September 30, 2020
When Emma Reelis was just 10, her father got sick. He died, leaving behind a wife and six young children.
It was 1958 and her father had been working at the military base in Happy Valley-Goose Bay, Labrador; her mother had few options.
"The minister gave my mother an ultimatum: you put your children up for adoption or you [send them] to residential school."
Residential schools were established by the Canadian government in the 1800s, with a guiding policy that has been called “aggressive assimilation.” The federal government sought to teach Indigenous children English and have them adopt Christianity and Canadian customs, and pass that — rather than Indigenous culture — down to their children.
Reelis was sent to the school in North West River, where she stayed in the dorms until 1963.
Those years of her young life were brutal.
"Down at the dorm you were told ... the impression that they gave you was, you were nothing, you're only an Eskimo person, you're not gonna amount to anything in your life, you're nothing, you know?" Reelis said.
It’s an experience that’s hard for her to put into words.
"You had abuse and ... mental abuse, physical abuse. And a lot of people went through sexual abuse. My sexual abuse happened one time ... but no one — I tried to tell people that I was sexually abused and I tried to tell my mother when I left school that I was, and she never believed me. No one believed me. 'You're telling lies, who's gonna believe you anyway?'"
When she was 16, Reelis left school and found a job at the community's nursing station. She eventually met her husband, who was working in Happy Valley-Goose Bay, and the two moved to his hometown of St. John's.
The treatment she received at the schools came to be what she expected for much of her life.
"I don't know how to explain it ... People were gonna talk about you and say what they wanted because that's who you are, and that's the way we were treated in the dorm,” Reelis said.
“You were just an ornament, I suppose, or someone to make fun [of] and belittle.”
As an adult, after years of not being believed about how she was treated in the schools, Reelis said she buried the memories.
It wasn't until years later, when the news emerged in the late 1980s of abuse at Mount Cashel Orphanage in St. John's, that her memories revealed themselves.
"When Mount Cashel came out, that's when my sexual abuse come out in me. That's how come I could talk about it — before, I would never. Because no one believed me," she said.
Reelis’s experience in residential school left her feeling isolated — and the legacy and enduring trauma Indigenous children experienced in the schools is an ongoing struggle.
The fallout of intergenerational trauma
Heidi Dixon is the business development co-ordinator at First Light in St. John’s, a non-profit organization that provides programs and services rooted in the revitalization, strengthening and celebration of Indigenous cultures and languages.
“The schools were created really to assimilate the Indigenous children and help fit them in with what people in power at the time wanted Canada to look like, so they were meant to westernize the kids, teach them English, have them find a good job was the idea behind them,” Dixon says.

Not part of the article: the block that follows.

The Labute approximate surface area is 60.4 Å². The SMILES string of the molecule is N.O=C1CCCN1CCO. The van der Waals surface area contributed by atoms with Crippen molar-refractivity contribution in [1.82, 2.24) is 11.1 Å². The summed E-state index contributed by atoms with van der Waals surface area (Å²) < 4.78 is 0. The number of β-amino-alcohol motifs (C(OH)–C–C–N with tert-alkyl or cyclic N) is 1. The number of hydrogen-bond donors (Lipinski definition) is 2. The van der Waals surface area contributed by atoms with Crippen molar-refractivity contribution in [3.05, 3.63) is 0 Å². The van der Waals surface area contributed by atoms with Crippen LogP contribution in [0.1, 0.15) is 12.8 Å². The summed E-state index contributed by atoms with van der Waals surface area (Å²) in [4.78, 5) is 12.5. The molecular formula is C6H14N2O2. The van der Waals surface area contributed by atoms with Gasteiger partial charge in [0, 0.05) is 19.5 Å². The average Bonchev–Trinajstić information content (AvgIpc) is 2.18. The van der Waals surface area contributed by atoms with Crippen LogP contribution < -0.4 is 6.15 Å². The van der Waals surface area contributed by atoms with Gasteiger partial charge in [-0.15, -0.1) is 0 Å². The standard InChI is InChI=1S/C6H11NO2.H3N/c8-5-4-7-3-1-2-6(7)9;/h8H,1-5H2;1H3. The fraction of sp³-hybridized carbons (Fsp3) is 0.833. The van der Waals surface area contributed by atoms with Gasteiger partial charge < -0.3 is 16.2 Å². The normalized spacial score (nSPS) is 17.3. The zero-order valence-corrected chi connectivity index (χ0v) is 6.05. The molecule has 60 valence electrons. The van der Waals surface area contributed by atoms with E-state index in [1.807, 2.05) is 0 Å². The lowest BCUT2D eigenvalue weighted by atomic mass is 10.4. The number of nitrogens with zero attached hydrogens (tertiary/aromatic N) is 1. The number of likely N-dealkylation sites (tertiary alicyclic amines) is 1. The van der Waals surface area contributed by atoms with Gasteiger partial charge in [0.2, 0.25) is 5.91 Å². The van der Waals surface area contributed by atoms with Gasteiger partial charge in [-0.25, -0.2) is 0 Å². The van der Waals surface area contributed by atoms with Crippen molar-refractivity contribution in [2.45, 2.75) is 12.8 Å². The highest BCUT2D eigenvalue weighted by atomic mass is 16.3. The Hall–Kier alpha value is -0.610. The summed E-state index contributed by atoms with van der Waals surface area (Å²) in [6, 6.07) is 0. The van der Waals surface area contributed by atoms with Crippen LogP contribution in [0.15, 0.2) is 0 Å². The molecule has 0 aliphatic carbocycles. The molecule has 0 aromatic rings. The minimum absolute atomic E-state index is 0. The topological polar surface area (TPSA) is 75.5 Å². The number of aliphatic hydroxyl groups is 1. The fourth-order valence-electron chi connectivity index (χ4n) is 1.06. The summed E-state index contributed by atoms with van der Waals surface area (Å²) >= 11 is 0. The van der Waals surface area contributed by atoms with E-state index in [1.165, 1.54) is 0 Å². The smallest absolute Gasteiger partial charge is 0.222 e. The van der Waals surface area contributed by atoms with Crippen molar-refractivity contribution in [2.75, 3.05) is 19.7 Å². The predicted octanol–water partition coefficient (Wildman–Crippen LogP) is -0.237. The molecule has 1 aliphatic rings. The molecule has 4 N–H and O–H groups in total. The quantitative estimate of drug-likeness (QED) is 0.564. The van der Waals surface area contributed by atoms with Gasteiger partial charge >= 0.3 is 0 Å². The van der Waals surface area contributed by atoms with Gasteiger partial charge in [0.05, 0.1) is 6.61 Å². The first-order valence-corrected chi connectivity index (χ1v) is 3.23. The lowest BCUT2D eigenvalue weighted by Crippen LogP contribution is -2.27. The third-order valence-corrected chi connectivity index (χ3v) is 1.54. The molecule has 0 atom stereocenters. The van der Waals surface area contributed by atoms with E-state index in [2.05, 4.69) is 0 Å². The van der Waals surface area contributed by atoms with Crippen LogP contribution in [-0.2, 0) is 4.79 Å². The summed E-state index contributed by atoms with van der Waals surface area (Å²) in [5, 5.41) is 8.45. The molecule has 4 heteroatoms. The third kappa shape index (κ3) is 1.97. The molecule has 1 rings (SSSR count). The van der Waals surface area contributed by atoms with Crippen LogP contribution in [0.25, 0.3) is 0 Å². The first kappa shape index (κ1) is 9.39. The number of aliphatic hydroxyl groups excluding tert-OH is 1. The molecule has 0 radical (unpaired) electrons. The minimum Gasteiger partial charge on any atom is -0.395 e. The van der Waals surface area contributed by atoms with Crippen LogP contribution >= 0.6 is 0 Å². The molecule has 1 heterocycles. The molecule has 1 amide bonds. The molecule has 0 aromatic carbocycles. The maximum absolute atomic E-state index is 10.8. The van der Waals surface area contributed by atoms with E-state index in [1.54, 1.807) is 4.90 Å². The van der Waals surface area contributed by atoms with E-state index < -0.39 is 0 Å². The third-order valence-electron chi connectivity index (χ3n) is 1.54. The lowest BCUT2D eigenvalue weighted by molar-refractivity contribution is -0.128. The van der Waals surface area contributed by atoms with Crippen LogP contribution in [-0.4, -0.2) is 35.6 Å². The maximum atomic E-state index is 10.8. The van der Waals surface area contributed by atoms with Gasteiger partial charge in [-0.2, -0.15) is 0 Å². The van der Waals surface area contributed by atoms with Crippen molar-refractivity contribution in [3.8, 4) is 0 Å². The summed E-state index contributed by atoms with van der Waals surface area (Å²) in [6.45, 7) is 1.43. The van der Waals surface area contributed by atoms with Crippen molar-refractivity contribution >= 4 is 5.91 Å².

“But really, they were horrible places where they were taken out of their homes, taken out of their communities. There was all kinds of abuse in the schools, they weren't allowed to practice their language or culture.”
While residential schools may feel like a dark part of Canada’s history, Dixon says they went on much longer than a lot of people realize.
In Newfoundland and Labrador, the last residential school was closed in 1980. The last one in Canada closed its doors in Saskatchewan in 1996.
Dixon says a large part of the enduring legacy of the residential school system is the intergenerational trauma it’s passed down.
"Intergenerational trauma is a really tricky topic to try to unpack,” Dixon says.
Essentially, it starts when someone experiences trauma as a child and internalizes that experience, Dixon says; it can manifest in people as poor coping strategies, mental health struggles, and feelings of shame, anger and alienation.
That then turns into a cycle and they pass that down to their own children, Dixon says — especially for people who were taken from their homes so young.
“Kids that went to residential school, they didn't grow up getting tucked into bed, they didn't grow up getting read bedtime stories, and so when they had their own children they didn't really know how to show them that they loved them. They did — they loved their children a lot — they just didn't know how to actively show them that,” Dixon says.
“So then that passes down more trauma, those kids don't experience the same kind of thing from their family members. They also don't connect with their language or their culture because their parents can't pass it down to them, and it creates this huge cycle.”
In order to move forward we need to talk about it — it's not a good part of history, but it is still a part of history.
It’s a complex issue with no easy solutions, Dixon says, but it’s essential to talk about residential schools and their legacy in order to understand them and spark change.
"It can really be a difficult conversation. Residential schools aren't easy to talk about, they're not fun to talk about,” she said, adding that First Light has many resources for people of all ages on their website.
“There's also all kinds of stories, videos and documentaries about people's experiences in residential school. They can be difficult to watch, but they're made for different age levels and those are easy to access."